CHARLOTTE, N.C. — A traveler had more than a jacket on when arriving recently at Charlotte Douglas International Airport (CLT). U.S. Customs and Border Protection (CBP) officers at CLT stopped a man attempting to smuggle over six pounds of cocaine into the United States.
On July 17, a CBP officer referred Xavier E. Ramirez, 23, of Brandon, Florida to further examination after Ramirez arrived on a flight from the Dominican Republic. There, CBP officers observed a bulge under Ramirez’s shirt after he removed his jacket. The bulge consisted of a white, powdery substance that field-tested positive for cocaine. The cocaine weighed over six pounds and had an estimated street value of about $215,000.00
"Any day that Customs and Border Protection officers can keep dangerous drugs from reaching our communities is a great day,” said Barry Chastain, CBP Area Port Director in Charlotte. “Narcotics interdiction remains an enforcement priority for CBP and it is one way in which CBP helps protect our citizens and our communities.”
Charlotte CBP officers turned Ramirez over to Homeland Security Investigations and Charlotte-Mecklenburg Police Department for state prosecution on felony possession and trafficking of cocaine.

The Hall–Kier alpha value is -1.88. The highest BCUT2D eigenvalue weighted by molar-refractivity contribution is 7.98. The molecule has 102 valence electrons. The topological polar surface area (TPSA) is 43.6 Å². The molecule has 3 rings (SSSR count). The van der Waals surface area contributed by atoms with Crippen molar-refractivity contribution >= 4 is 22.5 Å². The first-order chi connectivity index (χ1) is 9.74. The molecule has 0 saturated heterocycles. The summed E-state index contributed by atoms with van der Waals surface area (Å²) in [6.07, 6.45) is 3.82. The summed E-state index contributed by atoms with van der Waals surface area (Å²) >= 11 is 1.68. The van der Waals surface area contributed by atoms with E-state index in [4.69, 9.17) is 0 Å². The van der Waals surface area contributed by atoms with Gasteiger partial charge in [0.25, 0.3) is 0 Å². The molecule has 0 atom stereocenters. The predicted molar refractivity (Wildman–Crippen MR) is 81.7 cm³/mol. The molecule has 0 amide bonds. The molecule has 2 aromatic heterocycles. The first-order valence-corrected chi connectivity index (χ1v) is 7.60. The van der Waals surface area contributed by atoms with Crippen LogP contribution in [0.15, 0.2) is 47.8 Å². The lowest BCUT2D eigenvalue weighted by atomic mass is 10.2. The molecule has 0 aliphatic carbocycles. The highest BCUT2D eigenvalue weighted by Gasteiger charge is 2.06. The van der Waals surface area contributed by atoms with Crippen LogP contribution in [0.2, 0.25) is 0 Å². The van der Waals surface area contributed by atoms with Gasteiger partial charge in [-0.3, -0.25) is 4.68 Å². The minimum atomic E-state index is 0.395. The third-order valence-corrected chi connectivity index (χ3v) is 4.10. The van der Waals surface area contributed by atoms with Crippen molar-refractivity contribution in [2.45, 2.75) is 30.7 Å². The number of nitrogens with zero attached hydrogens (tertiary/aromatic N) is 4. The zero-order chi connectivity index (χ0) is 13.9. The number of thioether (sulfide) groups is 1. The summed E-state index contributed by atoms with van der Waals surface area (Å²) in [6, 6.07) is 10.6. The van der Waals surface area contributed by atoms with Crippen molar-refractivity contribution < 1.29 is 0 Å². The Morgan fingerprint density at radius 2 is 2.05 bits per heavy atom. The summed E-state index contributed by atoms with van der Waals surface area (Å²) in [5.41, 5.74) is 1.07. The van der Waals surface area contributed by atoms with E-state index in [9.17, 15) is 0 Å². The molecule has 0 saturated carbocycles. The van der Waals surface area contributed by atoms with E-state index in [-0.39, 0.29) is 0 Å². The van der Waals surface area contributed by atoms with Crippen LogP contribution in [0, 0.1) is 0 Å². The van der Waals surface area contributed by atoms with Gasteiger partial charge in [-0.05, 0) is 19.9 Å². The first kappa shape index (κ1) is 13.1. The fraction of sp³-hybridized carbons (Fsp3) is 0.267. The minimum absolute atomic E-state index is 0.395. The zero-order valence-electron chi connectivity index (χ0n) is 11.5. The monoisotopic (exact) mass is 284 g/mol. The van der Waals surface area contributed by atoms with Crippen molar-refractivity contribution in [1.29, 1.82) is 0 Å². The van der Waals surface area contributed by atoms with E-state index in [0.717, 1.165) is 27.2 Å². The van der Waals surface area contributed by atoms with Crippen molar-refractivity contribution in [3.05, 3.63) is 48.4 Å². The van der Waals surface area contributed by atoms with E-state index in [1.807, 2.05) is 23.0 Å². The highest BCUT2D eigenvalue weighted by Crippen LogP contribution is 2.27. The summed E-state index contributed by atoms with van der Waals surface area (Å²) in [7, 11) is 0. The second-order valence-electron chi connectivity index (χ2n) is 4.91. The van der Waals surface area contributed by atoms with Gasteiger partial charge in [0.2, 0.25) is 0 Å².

Criminal charges are merely allegations. Defendants are presumed innocent until proven guilty in a court of law.
CBP seized an average of 3,677 pounds of dangerous drugs every day across the United States last year. Learn more about what CBP accomplished during “A Typical Day” in 2020.
CBP's border security mission is led at ports of entry by CBP officers from the Office of Field Operations. CBP officers screen international travelers and cargo and search for illicit narcotics, unreported currency, weapons, counterfeit consumer goods, prohibited agriculture, and other illicit products that could potentially harm the American public, U.S. businesses, and our nation’s safety and economic vitality.
Follow the Director of CBP’s Atlanta's Field Office on Twitter at @DFOAtlanta and on Instagram at @dfoatlanta for current events, human-interest stories and photos.